AB 626 adds new Public Contract Code section 9204. It creates a new claims resolution procedure in addition to those already found in the Public Contract Code sections 10240 to 10240.13 (state public works arbitration) and 20104 to 20104.6 (claims against local agencies under $375,000 unless agency has elected to arbitrate under section 10240, et seq.). It applies to contractor claims on all public works projects, except for projects of the following Departments: Water Resources, Transportation, Parks and Recreation, Corrections and Rehabilitation, Military, General Services, and the High-Speed Rail Authority. This section becomes effective for contracts entered after January 1, 2017 and expires December 31, 2019 unless renewed.
It is an all-too-common scenario in California construction: Nine and a half years after completion of a major California construction project, immediately before the 10 year “statute of repose” for suing on “latent” construction defects expires, a lawsuit claiming damages for “recently discovered” latent construction defects is filed. The property owner sues the contractor for the alleged defects. The direct contractor sues all its subcontractors for indemnity and defense. The attorneys spontaneously generate. Experts proliferate. Claimed defects are extrapolated. Four or five years later, after a few dozen attorneys earn a small fortune in fees, the insurance companies make payments. Attorneys collect more fees. The owners take what remains. They repair nothing . . . and buy vacation homes.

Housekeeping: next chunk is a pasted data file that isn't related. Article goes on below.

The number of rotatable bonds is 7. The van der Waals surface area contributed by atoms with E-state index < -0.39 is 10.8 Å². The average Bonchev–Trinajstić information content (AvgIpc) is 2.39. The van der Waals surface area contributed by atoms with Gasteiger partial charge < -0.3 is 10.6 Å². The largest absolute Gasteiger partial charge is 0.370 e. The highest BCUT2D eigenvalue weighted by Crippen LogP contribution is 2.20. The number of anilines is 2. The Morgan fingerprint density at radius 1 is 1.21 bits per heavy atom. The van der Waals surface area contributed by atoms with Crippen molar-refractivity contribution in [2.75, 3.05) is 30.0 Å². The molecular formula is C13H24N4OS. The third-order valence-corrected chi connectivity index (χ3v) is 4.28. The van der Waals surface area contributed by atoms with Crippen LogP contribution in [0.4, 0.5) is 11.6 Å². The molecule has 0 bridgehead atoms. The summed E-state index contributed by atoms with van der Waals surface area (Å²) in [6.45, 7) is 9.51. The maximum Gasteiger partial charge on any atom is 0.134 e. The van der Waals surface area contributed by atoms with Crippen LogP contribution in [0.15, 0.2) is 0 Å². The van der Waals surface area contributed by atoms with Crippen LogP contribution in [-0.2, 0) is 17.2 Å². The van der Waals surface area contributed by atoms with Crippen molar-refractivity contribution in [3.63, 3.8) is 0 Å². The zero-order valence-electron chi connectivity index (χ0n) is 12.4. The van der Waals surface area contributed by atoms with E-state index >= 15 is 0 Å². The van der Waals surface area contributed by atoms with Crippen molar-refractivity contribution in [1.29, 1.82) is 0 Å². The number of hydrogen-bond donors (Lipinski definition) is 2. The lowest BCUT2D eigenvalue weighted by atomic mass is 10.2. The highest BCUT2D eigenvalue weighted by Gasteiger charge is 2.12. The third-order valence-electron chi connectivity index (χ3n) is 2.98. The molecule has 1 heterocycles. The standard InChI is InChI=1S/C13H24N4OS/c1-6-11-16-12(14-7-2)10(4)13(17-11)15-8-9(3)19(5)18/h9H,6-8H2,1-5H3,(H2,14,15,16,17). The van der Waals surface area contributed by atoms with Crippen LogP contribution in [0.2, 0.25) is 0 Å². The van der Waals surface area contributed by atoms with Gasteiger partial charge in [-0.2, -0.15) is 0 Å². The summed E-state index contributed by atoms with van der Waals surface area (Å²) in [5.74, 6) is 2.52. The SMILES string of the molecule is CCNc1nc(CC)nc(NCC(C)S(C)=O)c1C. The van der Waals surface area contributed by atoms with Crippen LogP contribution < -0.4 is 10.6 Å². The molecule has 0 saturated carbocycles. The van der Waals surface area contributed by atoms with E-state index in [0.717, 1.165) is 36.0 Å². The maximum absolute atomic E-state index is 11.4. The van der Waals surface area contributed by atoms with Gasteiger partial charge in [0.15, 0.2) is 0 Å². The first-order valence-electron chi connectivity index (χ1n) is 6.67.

The “Notice of Non-Responsibility” is one of the most misunderstood and ineffectively used of all the legal tools available to property owners in California construction law. As a result, in most cases the answer to the above question is “No”, the posting and recording of a Notice of Non-Responsibility will not prevent enforcement of a California Mechanics Lien.
ALEXANDRIA, Va. — A reference manual published by the American Subcontractors Association, Retainage Law in the 50 States, is helping construction subcontractors understand retainage laws where the projects they bid and work on are located.
As it applies to subcontractors, retainage is the practice of regularly holding a portion of progress payments that subcontractors earn for performing construction services.
“In most states, retainage is a typical practice in both public and private construction contracts,” the manual explains. “The mandatory or permissive nature of retainage varies from state to state. In a few states, the retained funds may be held in escrow, to be paid back to the contractor or subcontractor with interest. Some states also permit contractors and subcontractors to substitute securities in lieu of retainage. Other states require contracting agencies or owners to reduce the rate or even eliminate retainage once a certain portion of the contract is complete.”
Each state entry in the manual reviews critical factors in retainage law for private and public work, including the retainage rate permitted under law, retainage release milestones, and any options to provide alternative securities in lieu of retainage.